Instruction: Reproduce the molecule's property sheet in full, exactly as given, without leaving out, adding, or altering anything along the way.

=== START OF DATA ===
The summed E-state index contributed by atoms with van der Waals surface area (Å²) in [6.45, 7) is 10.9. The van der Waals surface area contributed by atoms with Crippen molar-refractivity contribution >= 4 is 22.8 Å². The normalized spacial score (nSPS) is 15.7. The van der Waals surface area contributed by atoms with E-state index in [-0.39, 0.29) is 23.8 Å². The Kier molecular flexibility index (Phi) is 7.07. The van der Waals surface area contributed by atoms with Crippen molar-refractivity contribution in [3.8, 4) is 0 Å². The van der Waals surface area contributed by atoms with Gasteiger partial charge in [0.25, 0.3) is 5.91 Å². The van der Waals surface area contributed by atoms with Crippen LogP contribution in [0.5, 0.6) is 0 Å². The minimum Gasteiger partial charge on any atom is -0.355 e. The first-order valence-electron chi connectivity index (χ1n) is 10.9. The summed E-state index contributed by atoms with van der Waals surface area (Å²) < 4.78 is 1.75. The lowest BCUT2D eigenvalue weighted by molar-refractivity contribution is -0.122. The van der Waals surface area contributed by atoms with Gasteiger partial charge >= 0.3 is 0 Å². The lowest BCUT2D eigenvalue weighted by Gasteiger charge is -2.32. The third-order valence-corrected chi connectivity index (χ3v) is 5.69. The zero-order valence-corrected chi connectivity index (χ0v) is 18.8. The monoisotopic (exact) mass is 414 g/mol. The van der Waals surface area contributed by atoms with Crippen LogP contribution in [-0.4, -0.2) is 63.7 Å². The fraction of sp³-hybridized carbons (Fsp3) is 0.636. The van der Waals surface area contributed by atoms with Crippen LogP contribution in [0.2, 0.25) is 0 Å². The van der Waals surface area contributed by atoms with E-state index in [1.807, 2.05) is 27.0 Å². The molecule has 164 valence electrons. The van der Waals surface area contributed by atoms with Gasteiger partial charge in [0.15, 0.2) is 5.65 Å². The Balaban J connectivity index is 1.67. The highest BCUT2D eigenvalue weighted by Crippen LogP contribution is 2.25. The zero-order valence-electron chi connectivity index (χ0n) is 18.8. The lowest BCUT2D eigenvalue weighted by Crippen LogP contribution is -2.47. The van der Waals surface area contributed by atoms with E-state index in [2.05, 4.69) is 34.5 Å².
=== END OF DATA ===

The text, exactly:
The summed E-state index contributed by atoms with van der Waals surface area (Å²) in [6.45, 7) is 10.9. The van der Waals surface area contributed by atoms with Crippen molar-refractivity contribution >= 4 is 22.8 Å². The normalized spacial score (nSPS) is 15.7. The van der Waals surface area contributed by atoms with E-state index in [-0.39, 0.29) is 23.8 Å². The Kier molecular flexibility index (Phi) is 7.07. The van der Waals surface area contributed by atoms with Crippen molar-refractivity contribution in [3.8, 4) is 0 Å². The van der Waals surface area contributed by atoms with Gasteiger partial charge in [0.25, 0.3) is 5.91 Å². The van der Waals surface area contributed by atoms with Crippen LogP contribution in [0.5, 0.6) is 0 Å². The minimum Gasteiger partial charge on any atom is -0.355 e. The first-order valence-electron chi connectivity index (χ1n) is 10.9. The summed E-state index contributed by atoms with van der Waals surface area (Å²) < 4.78 is 1.75. The lowest BCUT2D eigenvalue weighted by molar-refractivity contribution is -0.122. The van der Waals surface area contributed by atoms with Gasteiger partial charge >= 0.3 is 0 Å². The lowest BCUT2D eigenvalue weighted by Gasteiger charge is -2.32. The third-order valence-corrected chi connectivity index (χ3v) is 5.69. The zero-order valence-corrected chi connectivity index (χ0v) is 18.8. The monoisotopic (exact) mass is 414 g/mol. The van der Waals surface area contributed by atoms with Crippen LogP contribution in [-0.4, -0.2) is 63.7 Å². The fraction of sp³-hybridized carbons (Fsp3) is 0.636. The van der Waals surface area contributed by atoms with Crippen LogP contribution in [0.2, 0.25) is 0 Å². The van der Waals surface area contributed by atoms with E-state index in [1.807, 2.05) is 27.0 Å². The molecule has 164 valence electrons. The van der Waals surface area contributed by atoms with Gasteiger partial charge in [0.15, 0.2) is 5.65 Å². The Balaban J connectivity index is 1.67. The highest BCUT2D eigenvalue weighted by Crippen LogP contribution is 2.25. The zero-order valence-electron chi connectivity index (χ0n) is 18.8. The lowest BCUT2D eigenvalue weighted by Crippen LogP contribution is -2.47. The van der Waals surface area contributed by atoms with E-state index in [2.05, 4.69) is 34.5 Å².